Think your company is customer-centric? Here’s why you’re probably wrong

Think your company is customer-centric? Here’s why you’re probably wrong

May 2, 2019 Off By esential1@

If we were to ask you whether your company is customer-centric, you’d no doubt answer with a resounding “yes.” But we think there’s a good chance you’re wrong.

In our decades of teaching and consulting, we’ve noticed that most companies make four mistakes that prevent them from creating and implementing a winning strategy to acquire, develop, and retain their highest value customers — in other words, mistakes that prevent them from truly being customer-centric. Luckily, we’ve also realized that there are four simple fixes that, if implemented, could help companies become more customer-focused and successful.

Mistake 1: You focus too much on “the customer”

As marketers, we’re conditioned to think of customers as kings, to put them — each and every one of them — at the center of our efforts. The result? We end up treating customers as a single, monolithic entity, and we measure our company efforts based on the least satisfied among them. But not all customers are created equal. The fact is, no matter how much time, money, and resources you throw at some people, they will always remain somewhat indifferent to your products or brand.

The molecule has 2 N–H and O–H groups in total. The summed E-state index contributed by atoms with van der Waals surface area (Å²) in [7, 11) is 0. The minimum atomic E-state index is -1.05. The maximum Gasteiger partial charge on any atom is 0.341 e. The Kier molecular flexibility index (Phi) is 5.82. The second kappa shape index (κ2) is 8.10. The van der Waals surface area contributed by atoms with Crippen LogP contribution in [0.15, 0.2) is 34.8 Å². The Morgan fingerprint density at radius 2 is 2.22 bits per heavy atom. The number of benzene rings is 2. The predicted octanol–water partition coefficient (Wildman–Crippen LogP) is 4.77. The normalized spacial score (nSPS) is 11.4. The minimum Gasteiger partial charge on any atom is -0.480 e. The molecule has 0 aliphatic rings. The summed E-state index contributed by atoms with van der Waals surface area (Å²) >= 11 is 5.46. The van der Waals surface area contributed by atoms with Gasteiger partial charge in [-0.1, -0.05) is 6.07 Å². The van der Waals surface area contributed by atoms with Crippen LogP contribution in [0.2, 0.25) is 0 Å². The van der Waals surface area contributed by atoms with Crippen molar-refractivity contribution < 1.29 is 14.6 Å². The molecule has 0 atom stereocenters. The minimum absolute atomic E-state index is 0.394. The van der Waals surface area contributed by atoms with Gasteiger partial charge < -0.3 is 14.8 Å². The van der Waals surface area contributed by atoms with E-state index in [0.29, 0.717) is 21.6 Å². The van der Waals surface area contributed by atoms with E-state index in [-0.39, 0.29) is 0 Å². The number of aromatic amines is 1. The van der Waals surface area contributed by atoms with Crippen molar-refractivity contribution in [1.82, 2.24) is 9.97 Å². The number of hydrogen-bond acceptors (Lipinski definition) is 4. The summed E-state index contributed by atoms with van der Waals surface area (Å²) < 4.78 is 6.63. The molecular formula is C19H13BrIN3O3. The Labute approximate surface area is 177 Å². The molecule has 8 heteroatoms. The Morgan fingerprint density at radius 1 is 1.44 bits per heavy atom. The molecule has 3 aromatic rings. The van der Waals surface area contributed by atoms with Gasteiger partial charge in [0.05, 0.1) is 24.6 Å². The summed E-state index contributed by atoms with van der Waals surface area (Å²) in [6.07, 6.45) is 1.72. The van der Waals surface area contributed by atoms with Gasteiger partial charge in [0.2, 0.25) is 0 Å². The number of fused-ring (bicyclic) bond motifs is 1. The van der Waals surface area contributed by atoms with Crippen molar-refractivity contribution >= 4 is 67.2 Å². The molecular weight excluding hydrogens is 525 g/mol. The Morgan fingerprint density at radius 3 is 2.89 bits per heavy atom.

Fix 1: Celebrate customer heterogeneity

Fixing this mistake starts with a mindset shift: you need to accept that there is a hierarchy of customers and some are far more valuable than others. Once you’ve made that mindset shift, you can start doing two important things.

First you can get better at identifying where your existing customers fall on the spectrum, from highest to lowest value. We have so much data at our fingertips about our customers that there’s no excuse for not being more nuanced in our handling of the information about them. Armed with these insights, you can then start tailoring how your company interacts with them. Should someone who bought something from you months ago and hasn’t engaged since get the same attention as your most loyal customers? Absolutely not. If your customers are heterogeneous, so too should be your approach toward them.